SSBG

A worldview is a set of claims that purport to be based on ultimate reality.

Bless Your Children

Posted by ssbg on January 1, 2006

 

 From:  http://www.focusonyourchild.com        082223m.jpg         

Do your children feel your love? Many kids hurt because they sense that their parents don’t even like them.

  • A struggling student watches his parents gloat about his sister’s straight A’s.
  • A boy strikes out in a softball game and notices his father’s disappointment.
  • An overweight daughter is told, “Stop snacking so much if you even care about your looks.?

This absence of parental approval, or family blessing, can lead to untold pain. Whereas children who feel their parents’ approval and love face the world with eagerness and confidence.Make sure your child receives your blessing. To do so, observe these 5 steps:

 

  1. Offer meaningful touch. The act of touch is a key to communicating warmth and affirmation. It is even essential to physical health. Be generous with your hugs.
  1. Deliver good words. Hugs aren’t enough. Tell your kids how you feel about them! Children who are left to fill in the blanks often feel worthless and insecure. At best, only confusion can come from silence.
  1. Attach high value. Tell your children about the qualities you admire in them. One of the best ways to do this is to liken the person to a physical object (like calling your daughter a “pearl?). Learn how to use word pictures.
  1. Picture for them a bright future. Explain why you think their gifts and character traits will be useful throughout their lives. Avoid negative admonitions; inspire self-confidence.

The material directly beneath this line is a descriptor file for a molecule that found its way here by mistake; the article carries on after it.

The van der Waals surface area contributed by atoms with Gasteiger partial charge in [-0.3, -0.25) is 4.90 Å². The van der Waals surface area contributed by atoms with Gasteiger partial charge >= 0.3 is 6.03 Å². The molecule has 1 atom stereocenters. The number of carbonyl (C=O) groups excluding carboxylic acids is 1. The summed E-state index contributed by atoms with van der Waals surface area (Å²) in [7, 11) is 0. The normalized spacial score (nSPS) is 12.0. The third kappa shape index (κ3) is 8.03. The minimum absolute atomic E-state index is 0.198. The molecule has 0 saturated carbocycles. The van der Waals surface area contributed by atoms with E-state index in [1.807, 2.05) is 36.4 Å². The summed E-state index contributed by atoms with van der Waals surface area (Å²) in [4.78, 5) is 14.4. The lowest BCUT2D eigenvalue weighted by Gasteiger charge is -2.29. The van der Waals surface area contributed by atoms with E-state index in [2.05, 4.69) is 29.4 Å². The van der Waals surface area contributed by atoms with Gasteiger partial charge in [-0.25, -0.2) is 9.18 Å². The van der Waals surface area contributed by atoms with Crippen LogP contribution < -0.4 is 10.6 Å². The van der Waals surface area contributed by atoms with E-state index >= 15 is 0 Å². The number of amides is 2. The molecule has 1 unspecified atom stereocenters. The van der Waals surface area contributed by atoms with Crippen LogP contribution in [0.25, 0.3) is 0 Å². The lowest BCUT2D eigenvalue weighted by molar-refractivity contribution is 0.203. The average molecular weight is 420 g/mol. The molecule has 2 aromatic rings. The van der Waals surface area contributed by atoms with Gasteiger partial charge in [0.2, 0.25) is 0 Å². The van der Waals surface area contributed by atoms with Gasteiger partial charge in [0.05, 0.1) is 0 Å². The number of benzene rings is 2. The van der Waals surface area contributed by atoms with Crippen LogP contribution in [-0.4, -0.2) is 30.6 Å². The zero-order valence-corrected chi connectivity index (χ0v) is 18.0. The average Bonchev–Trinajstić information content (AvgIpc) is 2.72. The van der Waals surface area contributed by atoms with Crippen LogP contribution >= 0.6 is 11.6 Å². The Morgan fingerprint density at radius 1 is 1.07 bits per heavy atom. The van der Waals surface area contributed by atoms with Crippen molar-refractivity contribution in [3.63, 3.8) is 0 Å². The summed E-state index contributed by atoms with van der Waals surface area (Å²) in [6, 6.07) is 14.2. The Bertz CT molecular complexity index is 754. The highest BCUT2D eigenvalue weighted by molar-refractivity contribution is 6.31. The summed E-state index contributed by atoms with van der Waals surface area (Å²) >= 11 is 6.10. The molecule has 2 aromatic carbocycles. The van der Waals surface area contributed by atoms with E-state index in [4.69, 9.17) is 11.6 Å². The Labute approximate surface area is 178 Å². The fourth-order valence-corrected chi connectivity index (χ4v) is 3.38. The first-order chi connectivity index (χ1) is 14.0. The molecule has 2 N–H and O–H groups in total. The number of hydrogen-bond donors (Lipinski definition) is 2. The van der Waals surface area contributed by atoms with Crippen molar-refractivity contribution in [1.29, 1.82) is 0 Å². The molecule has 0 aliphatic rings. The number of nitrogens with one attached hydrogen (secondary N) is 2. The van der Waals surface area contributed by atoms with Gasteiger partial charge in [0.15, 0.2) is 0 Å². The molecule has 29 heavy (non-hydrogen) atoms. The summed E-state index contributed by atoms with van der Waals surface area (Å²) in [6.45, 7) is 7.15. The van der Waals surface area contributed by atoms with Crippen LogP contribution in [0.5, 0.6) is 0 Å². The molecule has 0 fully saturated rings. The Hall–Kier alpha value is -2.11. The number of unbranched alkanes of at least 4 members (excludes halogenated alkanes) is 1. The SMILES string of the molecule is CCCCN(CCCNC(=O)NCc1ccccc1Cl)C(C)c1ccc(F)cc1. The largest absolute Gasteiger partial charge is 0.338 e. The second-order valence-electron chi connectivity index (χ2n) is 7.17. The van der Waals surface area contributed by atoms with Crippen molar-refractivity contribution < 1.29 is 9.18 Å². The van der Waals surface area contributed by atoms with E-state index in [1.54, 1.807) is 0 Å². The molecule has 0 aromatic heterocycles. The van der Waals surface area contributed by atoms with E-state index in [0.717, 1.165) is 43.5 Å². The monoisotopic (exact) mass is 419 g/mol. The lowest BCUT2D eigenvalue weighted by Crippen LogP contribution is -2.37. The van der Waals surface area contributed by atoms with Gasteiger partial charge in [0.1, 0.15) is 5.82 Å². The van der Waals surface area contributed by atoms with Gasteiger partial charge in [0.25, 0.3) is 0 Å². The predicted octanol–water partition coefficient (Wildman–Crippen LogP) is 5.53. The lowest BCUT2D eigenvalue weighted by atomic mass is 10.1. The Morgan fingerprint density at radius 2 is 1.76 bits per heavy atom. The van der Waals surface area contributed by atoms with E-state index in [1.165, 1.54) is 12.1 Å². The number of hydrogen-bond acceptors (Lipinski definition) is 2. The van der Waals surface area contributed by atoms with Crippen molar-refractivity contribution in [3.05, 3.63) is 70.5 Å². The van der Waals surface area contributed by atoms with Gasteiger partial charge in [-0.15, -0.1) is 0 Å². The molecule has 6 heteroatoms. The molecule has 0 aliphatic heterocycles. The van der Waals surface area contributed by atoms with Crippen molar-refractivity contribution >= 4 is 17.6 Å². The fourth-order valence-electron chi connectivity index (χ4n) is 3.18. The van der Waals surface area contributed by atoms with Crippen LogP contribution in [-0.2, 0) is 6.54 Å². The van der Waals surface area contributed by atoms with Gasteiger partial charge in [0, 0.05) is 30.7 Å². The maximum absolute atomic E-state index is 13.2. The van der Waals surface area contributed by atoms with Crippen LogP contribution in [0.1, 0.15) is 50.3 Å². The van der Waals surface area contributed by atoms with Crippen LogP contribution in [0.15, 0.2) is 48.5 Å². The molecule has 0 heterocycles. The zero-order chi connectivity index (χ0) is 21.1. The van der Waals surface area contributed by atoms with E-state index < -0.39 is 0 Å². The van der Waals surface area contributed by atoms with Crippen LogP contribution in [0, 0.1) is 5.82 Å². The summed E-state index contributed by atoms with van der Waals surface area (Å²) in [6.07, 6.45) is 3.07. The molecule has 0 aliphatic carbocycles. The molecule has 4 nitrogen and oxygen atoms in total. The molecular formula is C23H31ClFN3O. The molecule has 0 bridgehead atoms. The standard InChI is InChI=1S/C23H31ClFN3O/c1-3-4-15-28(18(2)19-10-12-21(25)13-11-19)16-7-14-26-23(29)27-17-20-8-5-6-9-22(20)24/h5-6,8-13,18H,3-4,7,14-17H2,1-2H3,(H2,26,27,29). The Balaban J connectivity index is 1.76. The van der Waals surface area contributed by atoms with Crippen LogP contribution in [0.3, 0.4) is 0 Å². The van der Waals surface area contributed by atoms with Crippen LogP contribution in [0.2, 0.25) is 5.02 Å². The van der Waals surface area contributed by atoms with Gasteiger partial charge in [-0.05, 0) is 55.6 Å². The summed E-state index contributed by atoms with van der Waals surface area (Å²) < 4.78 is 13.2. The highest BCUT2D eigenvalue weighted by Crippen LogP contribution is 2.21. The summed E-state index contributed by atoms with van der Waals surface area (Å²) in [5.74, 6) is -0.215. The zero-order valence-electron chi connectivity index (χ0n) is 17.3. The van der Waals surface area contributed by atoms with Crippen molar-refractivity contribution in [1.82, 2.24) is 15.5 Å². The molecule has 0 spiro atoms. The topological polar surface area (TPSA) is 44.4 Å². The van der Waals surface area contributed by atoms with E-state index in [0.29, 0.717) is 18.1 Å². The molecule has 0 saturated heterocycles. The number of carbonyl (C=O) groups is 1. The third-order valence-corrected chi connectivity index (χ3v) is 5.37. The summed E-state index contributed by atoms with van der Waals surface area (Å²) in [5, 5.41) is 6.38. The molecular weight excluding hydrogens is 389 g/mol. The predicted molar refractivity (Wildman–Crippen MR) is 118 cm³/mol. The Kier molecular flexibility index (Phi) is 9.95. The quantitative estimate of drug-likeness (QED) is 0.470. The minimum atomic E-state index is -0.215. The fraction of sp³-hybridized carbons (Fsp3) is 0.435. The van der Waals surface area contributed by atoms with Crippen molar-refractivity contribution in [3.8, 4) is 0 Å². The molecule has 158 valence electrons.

1. Make a commitment. Stand by your child through the years to help make your words of blessing become a reality. Don’t quit as soon as he or she fails.

All texts adapted from The Blessing (Thomas Nelson Publishers, 1986, Nashville) and The Blessing Workbook (Thomas Nelson Publishers, 1993, Nashville) by Gary Smalley and John Trent, Ph.D.

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One Response to “Bless Your Children”

  1. Steve, Head Sheep said

    Even in seemingly solid homes, kids can feel something and not show it. We just went through this with our 8 year old. It was painful but apparent to me that he had questions about how we felt towards him. We make sure that our kids know and continually know how much we love them. I’m going to add in the word pictures like you suggested. Great article!

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